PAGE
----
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Congress

HOUSE PANEL, ACTIVISTS PRESS EPA TO ADDRESS DENTAL MERCURY WASTE

A House oversight panel and activists are increasing pressure on EPA to address mercury releases from dental offices, a move that some groups hope will ultimately lead to the agency forcing the dental industry to use technology aimed at curbing such pollution.

But new results from a three-year study the wastewater treatment industry conducted is indicating the technology may not prevent as much mercury from reaching the environment as hoped.

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PENDING STUDY ON ASBESTOS IN TOYS COULD BOLSTER SENATE BILL CRITICS

Critics of a Senate bill intended to force EPA to ban asbestos are pointing to a forthcoming study showing some children's toys contain the substance to bolster their appeal to House lawmakers to strengthen the bill, which they say would allow industry to continue using materials capable of producing dangerous exposure levels to the known carcinogen, an informed source says.

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DEMOCRATS PRESS DHS TO JUSTIFY ENVIRONMENTAL WAIVERS FOR BORDER FENCE

In a move that could embolden a court challenge by environmentalists, key House Democrats are seeking to force the Department of Homeland Security (DHS) to justify its recent decision to waive a slew of environmental laws in order to make way for a controversial immigration control fence on the U.S.-Mexico border.

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DOE REPORT CITED IN PUSH FOR UTILITY PAYMENTS TO NUCLEAR CLEANUP FUND

Environmentalists are citing a recent Department of Energy (DOE) report in arguing that the nuclear industry should be required to continue paying into a federal fund for cleanup of the nation's uranium enrichment facilities, as part of a congressional debate on reauthorizing the program. DOE was required to develop the report to guide lawmakers on possibly revising the program, but the department has not offered any specific recommendation on whether industry should pay into the fund.

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PUSH FOR NEW URANIUM MINES PROMPTS WIDESPREAD CLEANUP CONCERNS

Efforts by nuclear regulators and mining industry officials to open new uranium mines across the country are prompting wide-ranging concerns from environmentalists and others that current cleanup requirements are not adequate to address the contamination that will likely remain for decades.

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KEY WESTERN SENATORS RENEW CONCERNS OVER COAL MINE CLEANUP FUND

Key Western senators are renewing concerns that Western states are not sufficiently benefitting from a federal program that cleans up abandoned coal mines.

At issue is the abandoned mine land (AML) program, which was created under the Surface Mining Control & Reclamation Act (SMCRA) of 1977 to reclaim coal mines. The program is funded through fees based on each ton of coal mined in the United States, with half of the fees going to states and tribes and the other half going to the federal government for various related programs.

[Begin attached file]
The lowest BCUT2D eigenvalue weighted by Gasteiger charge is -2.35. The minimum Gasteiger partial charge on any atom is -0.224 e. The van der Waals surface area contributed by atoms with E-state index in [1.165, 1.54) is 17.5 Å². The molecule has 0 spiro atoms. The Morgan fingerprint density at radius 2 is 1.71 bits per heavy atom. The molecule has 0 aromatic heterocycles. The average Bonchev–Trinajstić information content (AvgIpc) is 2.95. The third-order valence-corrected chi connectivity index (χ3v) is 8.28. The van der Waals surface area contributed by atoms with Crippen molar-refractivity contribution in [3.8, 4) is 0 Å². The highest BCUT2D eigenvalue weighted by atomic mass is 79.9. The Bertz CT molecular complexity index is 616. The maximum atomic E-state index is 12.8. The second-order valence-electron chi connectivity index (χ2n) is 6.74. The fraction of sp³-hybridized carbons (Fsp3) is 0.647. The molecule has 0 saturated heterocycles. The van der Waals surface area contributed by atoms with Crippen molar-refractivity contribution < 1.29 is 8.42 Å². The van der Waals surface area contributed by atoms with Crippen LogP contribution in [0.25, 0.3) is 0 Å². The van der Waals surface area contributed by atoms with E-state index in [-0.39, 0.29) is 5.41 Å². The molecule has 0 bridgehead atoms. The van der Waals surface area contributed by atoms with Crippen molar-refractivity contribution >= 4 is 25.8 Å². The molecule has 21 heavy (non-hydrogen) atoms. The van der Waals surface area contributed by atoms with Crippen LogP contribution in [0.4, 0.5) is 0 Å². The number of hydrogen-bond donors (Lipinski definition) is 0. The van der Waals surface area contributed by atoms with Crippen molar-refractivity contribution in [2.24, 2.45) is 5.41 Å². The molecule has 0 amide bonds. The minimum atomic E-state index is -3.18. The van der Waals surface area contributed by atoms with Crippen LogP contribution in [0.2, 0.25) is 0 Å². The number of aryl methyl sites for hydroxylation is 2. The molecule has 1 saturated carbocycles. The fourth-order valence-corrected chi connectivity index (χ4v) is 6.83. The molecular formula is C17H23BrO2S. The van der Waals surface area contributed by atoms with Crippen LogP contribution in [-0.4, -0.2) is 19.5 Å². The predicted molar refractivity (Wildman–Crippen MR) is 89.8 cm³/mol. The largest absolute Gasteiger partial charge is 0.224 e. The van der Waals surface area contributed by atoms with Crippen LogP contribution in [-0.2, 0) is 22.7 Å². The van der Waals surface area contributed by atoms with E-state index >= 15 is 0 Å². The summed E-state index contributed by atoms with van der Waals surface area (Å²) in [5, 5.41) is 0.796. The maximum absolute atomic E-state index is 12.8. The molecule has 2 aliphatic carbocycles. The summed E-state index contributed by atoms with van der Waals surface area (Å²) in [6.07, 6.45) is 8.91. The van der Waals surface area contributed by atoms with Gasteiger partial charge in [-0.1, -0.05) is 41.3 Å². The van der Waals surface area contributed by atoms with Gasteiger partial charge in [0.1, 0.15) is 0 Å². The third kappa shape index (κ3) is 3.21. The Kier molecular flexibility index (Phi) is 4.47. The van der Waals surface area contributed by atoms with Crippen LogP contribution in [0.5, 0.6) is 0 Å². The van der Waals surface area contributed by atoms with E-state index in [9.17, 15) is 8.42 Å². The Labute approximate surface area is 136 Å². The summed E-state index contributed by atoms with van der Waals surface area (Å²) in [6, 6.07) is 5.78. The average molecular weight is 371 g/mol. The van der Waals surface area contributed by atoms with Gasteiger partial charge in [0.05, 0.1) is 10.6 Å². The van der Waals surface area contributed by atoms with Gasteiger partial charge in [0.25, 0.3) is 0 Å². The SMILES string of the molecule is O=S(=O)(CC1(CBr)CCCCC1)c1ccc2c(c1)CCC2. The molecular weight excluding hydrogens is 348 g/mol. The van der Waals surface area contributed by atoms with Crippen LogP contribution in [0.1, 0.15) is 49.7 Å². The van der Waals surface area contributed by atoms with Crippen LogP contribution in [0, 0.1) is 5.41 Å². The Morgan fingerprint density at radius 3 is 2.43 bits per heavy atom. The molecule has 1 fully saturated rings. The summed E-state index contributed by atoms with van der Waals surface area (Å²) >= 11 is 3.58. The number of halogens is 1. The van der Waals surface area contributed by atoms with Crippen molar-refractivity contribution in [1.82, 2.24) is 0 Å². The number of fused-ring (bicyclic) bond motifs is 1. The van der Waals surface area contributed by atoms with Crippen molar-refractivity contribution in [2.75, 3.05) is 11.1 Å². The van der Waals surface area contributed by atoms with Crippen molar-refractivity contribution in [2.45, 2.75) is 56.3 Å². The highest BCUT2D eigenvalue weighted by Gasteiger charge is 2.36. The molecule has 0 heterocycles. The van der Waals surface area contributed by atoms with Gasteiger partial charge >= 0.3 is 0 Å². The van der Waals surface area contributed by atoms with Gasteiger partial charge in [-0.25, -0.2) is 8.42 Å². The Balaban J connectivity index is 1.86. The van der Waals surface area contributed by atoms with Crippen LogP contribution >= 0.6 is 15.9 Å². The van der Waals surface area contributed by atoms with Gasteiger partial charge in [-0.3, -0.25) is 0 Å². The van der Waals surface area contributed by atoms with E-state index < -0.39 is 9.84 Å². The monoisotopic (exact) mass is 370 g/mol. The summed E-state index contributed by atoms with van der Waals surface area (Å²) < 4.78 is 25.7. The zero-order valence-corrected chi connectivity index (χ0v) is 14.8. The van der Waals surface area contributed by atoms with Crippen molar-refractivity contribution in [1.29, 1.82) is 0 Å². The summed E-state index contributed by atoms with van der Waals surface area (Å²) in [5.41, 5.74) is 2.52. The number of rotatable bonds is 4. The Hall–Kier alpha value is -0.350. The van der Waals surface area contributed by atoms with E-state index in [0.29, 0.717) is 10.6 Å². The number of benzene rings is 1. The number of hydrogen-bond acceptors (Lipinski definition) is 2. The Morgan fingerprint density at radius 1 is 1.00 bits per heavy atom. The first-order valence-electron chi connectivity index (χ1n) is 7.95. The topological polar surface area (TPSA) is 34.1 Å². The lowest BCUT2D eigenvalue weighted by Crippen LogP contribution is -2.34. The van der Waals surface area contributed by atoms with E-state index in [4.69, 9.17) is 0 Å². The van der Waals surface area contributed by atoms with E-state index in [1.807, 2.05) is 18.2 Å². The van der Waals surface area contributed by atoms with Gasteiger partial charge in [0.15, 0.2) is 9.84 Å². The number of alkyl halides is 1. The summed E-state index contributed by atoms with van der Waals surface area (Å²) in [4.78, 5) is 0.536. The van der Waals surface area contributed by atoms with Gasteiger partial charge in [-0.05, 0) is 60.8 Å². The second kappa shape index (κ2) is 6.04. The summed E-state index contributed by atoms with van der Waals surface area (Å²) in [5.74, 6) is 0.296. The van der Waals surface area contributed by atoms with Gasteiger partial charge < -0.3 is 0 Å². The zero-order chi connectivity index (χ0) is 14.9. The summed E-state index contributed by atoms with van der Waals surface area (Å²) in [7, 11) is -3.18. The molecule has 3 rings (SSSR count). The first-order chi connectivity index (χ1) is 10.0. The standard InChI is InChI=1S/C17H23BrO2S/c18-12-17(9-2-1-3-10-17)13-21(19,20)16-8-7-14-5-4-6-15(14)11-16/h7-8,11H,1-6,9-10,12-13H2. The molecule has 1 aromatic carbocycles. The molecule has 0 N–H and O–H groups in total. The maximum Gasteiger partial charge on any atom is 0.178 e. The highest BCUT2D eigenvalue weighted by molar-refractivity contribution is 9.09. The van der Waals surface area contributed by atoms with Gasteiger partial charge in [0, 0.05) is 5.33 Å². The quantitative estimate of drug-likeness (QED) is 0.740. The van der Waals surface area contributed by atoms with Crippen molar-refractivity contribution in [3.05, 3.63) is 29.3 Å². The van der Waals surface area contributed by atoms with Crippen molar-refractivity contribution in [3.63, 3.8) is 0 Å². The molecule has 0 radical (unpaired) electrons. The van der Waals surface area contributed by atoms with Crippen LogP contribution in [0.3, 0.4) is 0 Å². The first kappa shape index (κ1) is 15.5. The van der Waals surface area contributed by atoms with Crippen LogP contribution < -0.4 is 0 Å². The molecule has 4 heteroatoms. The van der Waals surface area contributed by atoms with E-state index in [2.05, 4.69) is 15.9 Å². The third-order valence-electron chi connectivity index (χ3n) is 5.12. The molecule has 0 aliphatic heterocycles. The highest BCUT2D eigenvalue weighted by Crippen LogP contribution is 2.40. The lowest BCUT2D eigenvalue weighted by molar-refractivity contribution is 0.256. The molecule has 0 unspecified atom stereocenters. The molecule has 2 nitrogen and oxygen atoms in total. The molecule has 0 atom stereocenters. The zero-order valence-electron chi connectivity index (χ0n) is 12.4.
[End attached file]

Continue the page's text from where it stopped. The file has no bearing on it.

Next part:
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FEARING SUPERFUND CHANGES, KEY PANEL SEEKS MINING BILL OVERSIGHT

House Energy & Commerce Committee Democrats are asserting jurisdiction over portions of a sweeping hardrock mining reform bill that recently passed the House in an effort to ensure anticipated conference committee negotiations with the Senate do not produce legislation detrimental to EPA's Superfund cleanup program.

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SENATE FARM BILL SEEKS CAFO STUDY AS ALTERNATIVE TO SUPERFUND WAIVER

Senate agriculture committee leaders have granted a small concession to a bipartisan group of lawmakers seeking to exempt farming operations from Superfund liability by requiring the U.S. Department of Agriculture (USDA) in the pending Farm Bill to study the cost of using animal manure as a feedstock in bioenergy production.

Lawmakers who support the waiver argue that the cost of bioenergy production will be excessively high if farming operations are not exempt from Superfund liability.

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DEMOCRATS PUSH PERCHLORATE BILL DESPITE GOP LITIGATION CONCERNS

House Democrats are pushing forward with legislation that would force EPA to set an enforceable drinking water standard for the ubiquitous rocket fuel ingredient perchlorate, despite House Republicans' concerns that passage of the bill could lead to contentious litigation.

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AFTER HOUSE VOTE, REALTORS EYE 2008 TO EXPAND CLEANUP TAX CREDIT

Real estate developers and their congressional supporters are vowing to push for a broad, and permanent, brownfields cleanup tax credit measure in 2008 after the House earlier this month passed a bill that only extends the expiring credit for one year and stops short of providing additional relief sought by the industry and their supporters.

"We're having a lot of trouble getting Congress to focus on [the brownfields cleanup and other expiring tax provisions] in a permanent way because of the revenue constraints that exist," one industry source says.

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